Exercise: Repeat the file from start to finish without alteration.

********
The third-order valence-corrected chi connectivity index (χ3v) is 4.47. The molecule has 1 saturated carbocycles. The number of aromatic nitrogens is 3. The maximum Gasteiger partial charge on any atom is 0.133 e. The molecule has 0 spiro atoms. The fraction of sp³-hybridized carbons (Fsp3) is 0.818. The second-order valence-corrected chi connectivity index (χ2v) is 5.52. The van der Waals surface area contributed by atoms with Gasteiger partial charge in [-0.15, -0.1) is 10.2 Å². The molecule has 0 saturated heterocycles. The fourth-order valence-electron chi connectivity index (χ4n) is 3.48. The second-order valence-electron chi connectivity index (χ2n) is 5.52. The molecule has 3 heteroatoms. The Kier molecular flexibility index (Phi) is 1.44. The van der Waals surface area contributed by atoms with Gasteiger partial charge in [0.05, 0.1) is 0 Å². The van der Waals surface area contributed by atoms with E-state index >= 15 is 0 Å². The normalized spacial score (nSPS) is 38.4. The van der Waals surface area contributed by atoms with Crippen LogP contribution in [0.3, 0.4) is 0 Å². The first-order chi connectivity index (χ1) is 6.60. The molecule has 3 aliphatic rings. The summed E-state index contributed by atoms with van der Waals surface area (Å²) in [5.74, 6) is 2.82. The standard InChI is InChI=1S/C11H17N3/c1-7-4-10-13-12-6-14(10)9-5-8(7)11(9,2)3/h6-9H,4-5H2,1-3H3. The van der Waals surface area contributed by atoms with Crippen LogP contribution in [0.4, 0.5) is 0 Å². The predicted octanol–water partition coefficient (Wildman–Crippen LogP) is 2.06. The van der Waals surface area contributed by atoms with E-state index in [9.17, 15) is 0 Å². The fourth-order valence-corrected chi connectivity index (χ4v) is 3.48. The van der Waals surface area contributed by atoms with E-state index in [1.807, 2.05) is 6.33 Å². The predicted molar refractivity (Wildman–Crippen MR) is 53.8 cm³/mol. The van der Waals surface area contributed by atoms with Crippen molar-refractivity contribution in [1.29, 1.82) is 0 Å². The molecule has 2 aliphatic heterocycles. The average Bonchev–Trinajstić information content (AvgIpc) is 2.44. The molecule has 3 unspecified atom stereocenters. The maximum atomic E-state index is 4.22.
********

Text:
The third-order valence-corrected chi connectivity index (χ3v) is 4.47. The molecule has 1 saturated carbocycles. The number of aromatic nitrogens is 3. The maximum Gasteiger partial charge on any atom is 0.133 e. The molecule has 0 spiro atoms. The fraction of sp³-hybridized carbons (Fsp3) is 0.818. The second-order valence-corrected chi connectivity index (χ2v) is 5.52. The van der Waals surface area contributed by atoms with Gasteiger partial charge in [-0.15, -0.1) is 10.2 Å². The molecule has 0 saturated heterocycles. The fourth-order valence-electron chi connectivity index (χ4n) is 3.48. The second-order valence-electron chi connectivity index (χ2n) is 5.52. The molecule has 3 heteroatoms. The Kier molecular flexibility index (Phi) is 1.44. The van der Waals surface area contributed by atoms with Gasteiger partial charge in [0.05, 0.1) is 0 Å². The van der Waals surface area contributed by atoms with E-state index >= 15 is 0 Å². The normalized spacial score (nSPS) is 38.4. The van der Waals surface area contributed by atoms with Crippen LogP contribution in [0.3, 0.4) is 0 Å². The first-order chi connectivity index (χ1) is 6.60. The molecule has 3 aliphatic rings. The summed E-state index contributed by atoms with van der Waals surface area (Å²) in [5.74, 6) is 2.82. The standard InChI is InChI=1S/C11H17N3/c1-7-4-10-13-12-6-14(10)9-5-8(7)11(9,2)3/h6-9H,4-5H2,1-3H3. The van der Waals surface area contributed by atoms with Crippen LogP contribution in [0.4, 0.5) is 0 Å². The predicted octanol–water partition coefficient (Wildman–Crippen LogP) is 2.06. The van der Waals surface area contributed by atoms with E-state index in [9.17, 15) is 0 Å². The fourth-order valence-corrected chi connectivity index (χ4v) is 3.48. The van der Waals surface area contributed by atoms with E-state index in [1.807, 2.05) is 6.33 Å². The predicted molar refractivity (Wildman–Crippen MR) is 53.8 cm³/mol. The van der Waals surface area contributed by atoms with Crippen molar-refractivity contribution in [1.29, 1.82) is 0 Å². The molecule has 2 aliphatic heterocycles. The average Bonchev–Trinajstić information content (AvgIpc) is 2.44. The molecule has 3 unspecified atom stereocenters. The maximum atomic E-state index is 4.22.